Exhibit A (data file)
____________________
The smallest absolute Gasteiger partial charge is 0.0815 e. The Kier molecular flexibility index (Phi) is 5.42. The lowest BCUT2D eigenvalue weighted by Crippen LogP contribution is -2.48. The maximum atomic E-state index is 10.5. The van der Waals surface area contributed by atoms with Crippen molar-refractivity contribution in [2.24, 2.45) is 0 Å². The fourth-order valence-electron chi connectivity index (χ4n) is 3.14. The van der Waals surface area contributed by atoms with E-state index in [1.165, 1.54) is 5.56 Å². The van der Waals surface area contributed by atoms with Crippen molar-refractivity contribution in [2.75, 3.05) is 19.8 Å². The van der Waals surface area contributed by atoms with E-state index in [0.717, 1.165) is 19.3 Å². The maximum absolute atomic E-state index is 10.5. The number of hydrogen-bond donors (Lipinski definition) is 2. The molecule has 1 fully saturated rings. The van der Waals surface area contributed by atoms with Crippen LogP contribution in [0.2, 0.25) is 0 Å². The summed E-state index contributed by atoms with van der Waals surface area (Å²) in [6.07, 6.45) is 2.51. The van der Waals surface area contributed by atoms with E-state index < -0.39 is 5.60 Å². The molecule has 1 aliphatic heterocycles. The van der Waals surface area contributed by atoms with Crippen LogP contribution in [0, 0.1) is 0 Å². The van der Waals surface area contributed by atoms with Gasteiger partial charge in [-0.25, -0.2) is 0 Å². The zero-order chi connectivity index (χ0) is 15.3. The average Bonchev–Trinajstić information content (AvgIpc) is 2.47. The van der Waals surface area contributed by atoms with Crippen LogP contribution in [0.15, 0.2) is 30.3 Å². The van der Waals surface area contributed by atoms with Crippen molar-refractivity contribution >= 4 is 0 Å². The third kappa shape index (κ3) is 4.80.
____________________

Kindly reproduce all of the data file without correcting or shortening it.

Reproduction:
The smallest absolute Gasteiger partial charge is 0.0815 e. The Kier molecular flexibility index (Phi) is 5.42. The lowest BCUT2D eigenvalue weighted by Crippen LogP contribution is -2.48. The maximum atomic E-state index is 10.5. The van der Waals surface area contributed by atoms with Crippen molar-refractivity contribution in [2.24, 2.45) is 0 Å². The fourth-order valence-electron chi connectivity index (χ4n) is 3.14. The van der Waals surface area contributed by atoms with E-state index in [1.165, 1.54) is 5.56 Å². The van der Waals surface area contributed by atoms with Crippen molar-refractivity contribution in [2.75, 3.05) is 19.8 Å². The van der Waals surface area contributed by atoms with E-state index in [0.717, 1.165) is 19.3 Å². The maximum absolute atomic E-state index is 10.5. The number of hydrogen-bond donors (Lipinski definition) is 2. The molecule has 1 fully saturated rings. The van der Waals surface area contributed by atoms with Crippen LogP contribution in [0.2, 0.25) is 0 Å². The summed E-state index contributed by atoms with van der Waals surface area (Å²) in [6.07, 6.45) is 2.51. The van der Waals surface area contributed by atoms with E-state index < -0.39 is 5.60 Å². The molecule has 1 aliphatic heterocycles. The van der Waals surface area contributed by atoms with Crippen LogP contribution in [0, 0.1) is 0 Å². The van der Waals surface area contributed by atoms with Gasteiger partial charge in [-0.25, -0.2) is 0 Å². The zero-order chi connectivity index (χ0) is 15.3. The average Bonchev–Trinajstić information content (AvgIpc) is 2.47. The van der Waals surface area contributed by atoms with Crippen LogP contribution in [0.15, 0.2) is 30.3 Å². The van der Waals surface area contributed by atoms with Crippen molar-refractivity contribution >= 4 is 0 Å². The third kappa shape index (κ3) is 4.80.